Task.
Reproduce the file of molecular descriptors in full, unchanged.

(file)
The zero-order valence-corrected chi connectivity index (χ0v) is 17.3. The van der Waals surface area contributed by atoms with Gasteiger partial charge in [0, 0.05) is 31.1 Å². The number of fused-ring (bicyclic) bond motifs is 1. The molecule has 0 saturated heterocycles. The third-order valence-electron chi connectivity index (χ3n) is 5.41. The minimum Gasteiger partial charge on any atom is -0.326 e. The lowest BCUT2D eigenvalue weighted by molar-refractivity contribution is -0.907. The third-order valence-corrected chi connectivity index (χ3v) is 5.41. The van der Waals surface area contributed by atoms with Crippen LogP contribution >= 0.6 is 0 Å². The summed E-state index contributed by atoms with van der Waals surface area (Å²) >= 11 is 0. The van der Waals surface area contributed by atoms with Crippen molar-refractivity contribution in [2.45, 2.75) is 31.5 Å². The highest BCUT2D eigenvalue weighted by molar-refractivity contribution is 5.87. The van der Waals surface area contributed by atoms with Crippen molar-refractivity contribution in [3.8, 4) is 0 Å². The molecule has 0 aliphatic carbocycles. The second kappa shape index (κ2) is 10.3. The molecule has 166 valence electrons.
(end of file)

The zero-order valence-corrected chi connectivity index (χ0v) is 17.3. The van der Waals surface area contributed by atoms with Gasteiger partial charge in [0, 0.05) is 31.1 Å². The number of fused-ring (bicyclic) bond motifs is 1. The molecule has 0 saturated heterocycles. The third-order valence-electron chi connectivity index (χ3n) is 5.41. The minimum Gasteiger partial charge on any atom is -0.326 e. The lowest BCUT2D eigenvalue weighted by molar-refractivity contribution is -0.907. The third-order valence-corrected chi connectivity index (χ3v) is 5.41. The van der Waals surface area contributed by atoms with Crippen LogP contribution >= 0.6 is 0 Å². The summed E-state index contributed by atoms with van der Waals surface area (Å²) >= 11 is 0. The van der Waals surface area contributed by atoms with Crippen molar-refractivity contribution in [2.45, 2.75) is 31.5 Å². The highest BCUT2D eigenvalue weighted by molar-refractivity contribution is 5.87. The van der Waals surface area contributed by atoms with Crippen molar-refractivity contribution in [3.8, 4) is 0 Å². The molecule has 0 aliphatic carbocycles. The second kappa shape index (κ2) is 10.3. The molecule has 166 valence electrons.